Enter your mobile number below and we'll send you a link to download the free Kindle App. Then you can start reading Kindle books on your smartphone, tablet, or computer - no Kindle device required.
Getting the download link through email is temporarily not available. Please check back later.
To get the free app, enter your mobile phone number.
The Catcher Was a Spy: The Mysterious Life of Moe Berg Paperback – May 30, 1995
|New from||Used from|
Frequently Bought Together
Customers Who Bought This Item Also Bought
From Publishers Weekly
Copyright 1995 Reed Business Information, Inc.
From Library Journal
--Terry Madden, Boise State Univ. Lib., Id.
Copyright 1994 Reed Business Information, Inc. --This text refers to an out of print or unavailable edition of this title.
Top Customer Reviews
As Nicholas Dawidoff portrays him, Berg was a bizarre man who spent the final 25 years of his life essentially homeless, living off the charity of friends and family, trading his stories of pre-war baseball and wartime espionage for the offer of clean clothes, hot meals, and warm water for a bath. Trained in the law, and a skilled linguist who spoke half a dozen languages, he refused all employment, apart from the rare consulting job or intelligence mission.
While most print accounts of Berg make extravagant claims about his World War II espionage, Dawidoff boils everything down to what he can find on paper from the CIA (and its precursor agencies). The truth, as reported here, is that Berg's probing of German atomic secrets in 1945 was vital to the war effort, but that he hardly ever worked as a spy again. He simply pretended to be one, while remaining cloaked in an increasingly insular lifestyle.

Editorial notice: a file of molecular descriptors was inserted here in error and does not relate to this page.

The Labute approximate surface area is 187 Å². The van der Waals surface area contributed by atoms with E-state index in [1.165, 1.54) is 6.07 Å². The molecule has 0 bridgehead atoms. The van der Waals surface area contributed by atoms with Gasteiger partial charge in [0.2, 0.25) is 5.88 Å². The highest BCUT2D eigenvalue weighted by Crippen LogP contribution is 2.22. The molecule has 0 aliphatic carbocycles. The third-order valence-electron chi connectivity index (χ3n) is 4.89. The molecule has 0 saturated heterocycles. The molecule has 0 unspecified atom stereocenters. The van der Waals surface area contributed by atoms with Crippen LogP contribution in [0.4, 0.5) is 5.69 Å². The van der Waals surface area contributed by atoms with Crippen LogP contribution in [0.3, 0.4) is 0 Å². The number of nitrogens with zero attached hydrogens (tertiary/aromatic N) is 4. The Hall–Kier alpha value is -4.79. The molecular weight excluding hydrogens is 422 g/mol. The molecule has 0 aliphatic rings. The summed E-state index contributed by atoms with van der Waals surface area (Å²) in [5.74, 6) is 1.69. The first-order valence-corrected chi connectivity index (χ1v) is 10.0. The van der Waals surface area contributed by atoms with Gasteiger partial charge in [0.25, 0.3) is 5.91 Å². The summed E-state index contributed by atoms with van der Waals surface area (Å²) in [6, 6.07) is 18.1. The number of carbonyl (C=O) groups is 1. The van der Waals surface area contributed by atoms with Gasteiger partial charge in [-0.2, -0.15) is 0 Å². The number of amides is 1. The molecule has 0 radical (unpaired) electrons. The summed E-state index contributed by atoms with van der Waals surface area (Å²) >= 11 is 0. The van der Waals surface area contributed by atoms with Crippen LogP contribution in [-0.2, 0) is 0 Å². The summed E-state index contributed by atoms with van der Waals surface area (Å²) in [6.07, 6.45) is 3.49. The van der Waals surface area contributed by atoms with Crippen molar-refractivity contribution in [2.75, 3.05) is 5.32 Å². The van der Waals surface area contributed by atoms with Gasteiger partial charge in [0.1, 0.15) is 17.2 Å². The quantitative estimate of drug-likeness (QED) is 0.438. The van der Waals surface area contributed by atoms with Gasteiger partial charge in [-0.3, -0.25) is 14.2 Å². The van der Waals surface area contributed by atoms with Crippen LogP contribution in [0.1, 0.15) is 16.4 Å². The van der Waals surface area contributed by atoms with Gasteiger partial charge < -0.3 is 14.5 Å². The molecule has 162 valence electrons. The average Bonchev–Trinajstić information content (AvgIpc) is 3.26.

The research for "The Catcher Was a Spy" is impeccable. Dawidoff interviewed hundreds of sources, and as a result the book's index is clogged with famous names -- athletes or otherwise (not too many other books quote both Ted Williams and Albert Einstein).Read more ›
(BTW, it should be a crime for the editors to have allowed the description, "the perspicacious Berg" to be used twice in the span of a book, let alone forty pages.)
Most Recent Customer Reviews
Bought for my dad, loves this type of book. Educational, history and suspense. He loved it. I eventually will read as well. He gave great reviews.Published 1 day ago by Grama Debbie
I enjoyed reading about Moe, the man, but all the baseball statistics were tedious to read. Dawidoff was an unimpressive writer.Published 7 days ago by Katherine Bezinovich
Sorry, Mo Berg disappointed me. I thought he was a failed character and a lost soul. Book was interesting a first but this guy was a sad man and the story became frustrating to... Read morePublished 2 months ago by Arthur R. Clarke
Never knew this about Moe Berg or even heard of the guy. Interesting.Published 3 months ago by Richard
Fascinating history and life story of a real spy. Very well documented and written.Published 4 months ago by Senior female